Education history was made in Kentucky earlier this year when the state legislature passed - over the expected veto of Gov. Andy Beshear - one of the nation's most expansive school choice laws. But now the education establishment, in a last ditch effort to preserve their monopoly, is trying to use the court system to stop the law from being implemented. In this post I'll try to provide background on this issue, where things now stand, and what comes next.
Background on HB 563: The Education Opportunities Account (EOA) Act
HB 563 did two major things: a) changed state law to make it easier for families to choose a public school outside of the district where they reside, and b) set up a tax credit that encouraged private donations to scholarship programs (called educational opportunity accounts) that help low- and middle-income Kentucky families afford a wide variety of educational services. In the final version of HB 563, those services included using the private scholarship funds to offset tuition costs to attend private schools, but only for families in Kentucky's eight largest counties.
Private scholarship programs to help families attend private schools already exist but the demand for these scholarship dollars far outpaces the amount of donations they currently receive. HB 563 encourages more donations by providing a non-refundable tax credit to donors. You can read more about HB 563 and how it works here.
Opposition from the education establishment - and their allies
The public school establishment opposes school choice in all its forms (scholarship tax credits, charter schools, vouchers, etc.) because they believe if families actually use these policies to choose a different school for their child, they will lose funding in one way or another. Of course, taking such a stand assumes that education dollars are for propping up systems (government run schools, their employees, and their infrastructure) rather than for helping students.
Here in Bowling Green, no one EVER says we are "stealing money" from Greenview Hospital if someone uses their Medicare benefit at the Medical Center. We don't think that way because we understand that Medicare is a benefit for individuals who should get a choice in who provides their care. It should be the same for education, except that we have a massive education bureaucracy that thinks taxpayers owe THEM something regardless of whether parents are satisfied with the education they are getting. They want to preserve their monopoly on education delivery for low and middle income families (higher income families already have school choice; they can buy houses in their desired school zone or afford tuition for a private school).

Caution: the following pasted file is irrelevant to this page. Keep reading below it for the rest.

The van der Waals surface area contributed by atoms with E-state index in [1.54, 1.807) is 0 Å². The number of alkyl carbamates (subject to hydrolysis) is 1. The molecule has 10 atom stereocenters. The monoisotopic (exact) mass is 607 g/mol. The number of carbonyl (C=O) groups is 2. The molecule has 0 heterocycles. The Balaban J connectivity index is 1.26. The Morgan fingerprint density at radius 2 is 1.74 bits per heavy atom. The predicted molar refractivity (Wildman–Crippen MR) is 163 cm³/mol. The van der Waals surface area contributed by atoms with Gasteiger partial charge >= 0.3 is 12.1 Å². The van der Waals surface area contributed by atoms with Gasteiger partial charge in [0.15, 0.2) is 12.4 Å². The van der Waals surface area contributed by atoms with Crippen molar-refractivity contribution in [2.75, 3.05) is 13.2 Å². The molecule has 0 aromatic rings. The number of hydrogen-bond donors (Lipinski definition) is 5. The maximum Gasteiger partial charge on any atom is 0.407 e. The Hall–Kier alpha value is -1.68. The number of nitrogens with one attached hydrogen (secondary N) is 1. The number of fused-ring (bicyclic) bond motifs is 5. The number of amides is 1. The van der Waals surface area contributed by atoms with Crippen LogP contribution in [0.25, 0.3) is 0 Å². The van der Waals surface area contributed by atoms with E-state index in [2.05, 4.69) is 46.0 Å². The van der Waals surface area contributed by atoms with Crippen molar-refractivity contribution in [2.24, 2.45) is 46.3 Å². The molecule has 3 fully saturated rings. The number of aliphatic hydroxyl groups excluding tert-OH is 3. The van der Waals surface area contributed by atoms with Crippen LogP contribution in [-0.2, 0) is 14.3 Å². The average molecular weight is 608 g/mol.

But in the case of HB 563, we are not talking about a transfer of public dollars like Medicare, but rather private dollars that are freely donated by individuals to help give families additional educational choices. Read more about how the arguments of opponents of EOA's don't make sense here and why it's wrong to ever argue that school choice "steals money from public schools" here.
Nevertheless, the education establishment in Kentucky is the single most powerful lobby in Frankfort, and they exerted enormous pressure on lawmakers to keep this bill from becoming law. Ultimately HB 563 passed the Kentucky House of Representatives by only one vote. Here in Warren County where I live, not a single member of the county's House delegation voted in support of school choice. In other words, "conservative" Republicans Reps. Sheldon, Meredith, Petrie, Riley, and McPherson all voted with ultra-left Rep. Patti Minter and Governor Andy Beshear in opposing the bill (McPherson voted no in spite of having signed a pledge to support school choice legislation). Happily, Sen. Mike Wilson of Warren County is one of Kentucky's long-standing and most stalwart supporters of school choice, and both the Senate and House overrode the Governor's expected veto of the bill.